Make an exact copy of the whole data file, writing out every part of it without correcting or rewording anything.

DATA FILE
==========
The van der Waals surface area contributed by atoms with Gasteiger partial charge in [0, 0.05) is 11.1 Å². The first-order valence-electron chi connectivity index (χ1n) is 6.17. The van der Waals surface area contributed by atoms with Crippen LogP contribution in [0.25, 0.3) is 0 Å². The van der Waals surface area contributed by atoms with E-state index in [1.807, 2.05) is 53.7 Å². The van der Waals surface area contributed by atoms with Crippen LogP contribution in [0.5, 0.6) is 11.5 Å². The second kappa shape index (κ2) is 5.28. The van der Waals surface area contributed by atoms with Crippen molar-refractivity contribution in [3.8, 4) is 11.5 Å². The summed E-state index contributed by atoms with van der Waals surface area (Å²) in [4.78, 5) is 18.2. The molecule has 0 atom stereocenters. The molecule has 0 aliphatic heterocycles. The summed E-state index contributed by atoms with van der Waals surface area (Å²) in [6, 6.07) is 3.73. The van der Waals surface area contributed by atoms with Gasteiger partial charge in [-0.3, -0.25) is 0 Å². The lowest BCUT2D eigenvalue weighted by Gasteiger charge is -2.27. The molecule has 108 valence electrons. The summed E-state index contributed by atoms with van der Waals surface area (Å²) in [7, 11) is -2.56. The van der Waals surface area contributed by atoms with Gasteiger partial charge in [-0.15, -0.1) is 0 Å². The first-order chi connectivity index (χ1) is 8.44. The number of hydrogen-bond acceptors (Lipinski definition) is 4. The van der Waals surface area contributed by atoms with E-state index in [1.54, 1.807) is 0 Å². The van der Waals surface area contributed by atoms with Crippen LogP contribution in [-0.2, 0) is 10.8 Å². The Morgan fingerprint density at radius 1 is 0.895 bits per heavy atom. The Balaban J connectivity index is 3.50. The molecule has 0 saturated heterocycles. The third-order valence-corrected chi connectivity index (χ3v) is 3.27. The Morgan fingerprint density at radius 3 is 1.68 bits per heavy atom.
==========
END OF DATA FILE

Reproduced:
The van der Waals surface area contributed by atoms with Gasteiger partial charge in [0, 0.05) is 11.1 Å². The first-order valence-electron chi connectivity index (χ1n) is 6.17. The van der Waals surface area contributed by atoms with Crippen LogP contribution in [0.25, 0.3) is 0 Å². The van der Waals surface area contributed by atoms with E-state index in [1.807, 2.05) is 53.7 Å². The van der Waals surface area contributed by atoms with Crippen LogP contribution in [0.5, 0.6) is 11.5 Å². The second kappa shape index (κ2) is 5.28. The van der Waals surface area contributed by atoms with Crippen molar-refractivity contribution in [3.8, 4) is 11.5 Å². The summed E-state index contributed by atoms with van der Waals surface area (Å²) in [4.78, 5) is 18.2. The molecule has 0 atom stereocenters. The molecule has 0 aliphatic heterocycles. The summed E-state index contributed by atoms with van der Waals surface area (Å²) in [6, 6.07) is 3.73. The van der Waals surface area contributed by atoms with Gasteiger partial charge in [-0.3, -0.25) is 0 Å². The lowest BCUT2D eigenvalue weighted by Gasteiger charge is -2.27. The molecule has 108 valence electrons. The summed E-state index contributed by atoms with van der Waals surface area (Å²) in [7, 11) is -2.56. The van der Waals surface area contributed by atoms with Gasteiger partial charge in [-0.15, -0.1) is 0 Å². The first-order chi connectivity index (χ1) is 8.44. The number of hydrogen-bond acceptors (Lipinski definition) is 4. The van der Waals surface area contributed by atoms with E-state index in [1.54, 1.807) is 0 Å². The van der Waals surface area contributed by atoms with Crippen LogP contribution in [-0.2, 0) is 10.8 Å². The Morgan fingerprint density at radius 1 is 0.895 bits per heavy atom. The Balaban J connectivity index is 3.50. The molecule has 0 saturated heterocycles. The third-order valence-corrected chi connectivity index (χ3v) is 3.27. The Morgan fingerprint density at radius 3 is 1.68 bits per heavy atom.